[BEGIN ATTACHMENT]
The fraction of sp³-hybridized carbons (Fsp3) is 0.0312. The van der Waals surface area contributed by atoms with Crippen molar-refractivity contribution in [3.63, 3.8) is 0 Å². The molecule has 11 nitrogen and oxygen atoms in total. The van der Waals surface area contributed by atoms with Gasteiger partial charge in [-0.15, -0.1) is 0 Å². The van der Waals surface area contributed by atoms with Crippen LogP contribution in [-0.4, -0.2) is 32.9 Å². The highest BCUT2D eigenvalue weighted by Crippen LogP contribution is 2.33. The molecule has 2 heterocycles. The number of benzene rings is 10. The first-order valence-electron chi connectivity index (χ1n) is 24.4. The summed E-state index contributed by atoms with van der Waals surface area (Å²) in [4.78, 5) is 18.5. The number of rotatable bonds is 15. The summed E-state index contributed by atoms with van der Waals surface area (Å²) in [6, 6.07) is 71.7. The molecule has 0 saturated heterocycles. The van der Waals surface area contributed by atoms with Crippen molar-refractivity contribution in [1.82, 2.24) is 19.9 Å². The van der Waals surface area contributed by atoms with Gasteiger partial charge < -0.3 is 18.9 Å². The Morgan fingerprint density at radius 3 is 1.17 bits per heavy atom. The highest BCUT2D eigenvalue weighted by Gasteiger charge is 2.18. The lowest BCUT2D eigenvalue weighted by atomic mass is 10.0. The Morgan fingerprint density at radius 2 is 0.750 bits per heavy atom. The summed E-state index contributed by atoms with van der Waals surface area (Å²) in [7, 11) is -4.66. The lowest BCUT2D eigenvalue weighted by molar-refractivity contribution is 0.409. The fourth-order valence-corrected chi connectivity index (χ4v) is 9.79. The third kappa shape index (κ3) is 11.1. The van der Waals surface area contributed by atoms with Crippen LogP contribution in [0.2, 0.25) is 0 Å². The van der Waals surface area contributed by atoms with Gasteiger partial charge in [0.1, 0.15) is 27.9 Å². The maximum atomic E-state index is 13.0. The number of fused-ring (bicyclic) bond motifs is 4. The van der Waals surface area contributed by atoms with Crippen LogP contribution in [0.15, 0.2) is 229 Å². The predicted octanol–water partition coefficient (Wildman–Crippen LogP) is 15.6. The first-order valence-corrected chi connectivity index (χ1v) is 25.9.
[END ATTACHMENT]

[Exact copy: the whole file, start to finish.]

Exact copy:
The fraction of sp³-hybridized carbons (Fsp3) is 0.0312. The van der Waals surface area contributed by atoms with Crippen molar-refractivity contribution in [3.63, 3.8) is 0 Å². The molecule has 11 nitrogen and oxygen atoms in total. The van der Waals surface area contributed by atoms with Gasteiger partial charge in [-0.15, -0.1) is 0 Å². The van der Waals surface area contributed by atoms with Crippen LogP contribution in [-0.4, -0.2) is 32.9 Å². The highest BCUT2D eigenvalue weighted by Crippen LogP contribution is 2.33. The molecule has 2 heterocycles. The number of benzene rings is 10. The first-order valence-electron chi connectivity index (χ1n) is 24.4. The summed E-state index contributed by atoms with van der Waals surface area (Å²) in [4.78, 5) is 18.5. The number of rotatable bonds is 15. The summed E-state index contributed by atoms with van der Waals surface area (Å²) in [6, 6.07) is 71.7. The molecule has 0 saturated heterocycles. The van der Waals surface area contributed by atoms with Crippen molar-refractivity contribution in [1.82, 2.24) is 19.9 Å². The van der Waals surface area contributed by atoms with Gasteiger partial charge < -0.3 is 18.9 Å². The Morgan fingerprint density at radius 3 is 1.17 bits per heavy atom. The highest BCUT2D eigenvalue weighted by Gasteiger charge is 2.18. The lowest BCUT2D eigenvalue weighted by atomic mass is 10.0. The Morgan fingerprint density at radius 2 is 0.750 bits per heavy atom. The summed E-state index contributed by atoms with van der Waals surface area (Å²) in [7, 11) is -4.66. The lowest BCUT2D eigenvalue weighted by molar-refractivity contribution is 0.409. The fourth-order valence-corrected chi connectivity index (χ4v) is 9.79. The third kappa shape index (κ3) is 11.1. The van der Waals surface area contributed by atoms with Crippen LogP contribution in [0.2, 0.25) is 0 Å². The van der Waals surface area contributed by atoms with Gasteiger partial charge in [0.1, 0.15) is 27.9 Å². The maximum atomic E-state index is 13.0. The number of fused-ring (bicyclic) bond motifs is 4. The van der Waals surface area contributed by atoms with Crippen LogP contribution in [0.15, 0.2) is 229 Å². The predicted octanol–water partition coefficient (Wildman–Crippen LogP) is 15.6. The first-order valence-corrected chi connectivity index (χ1v) is 25.9.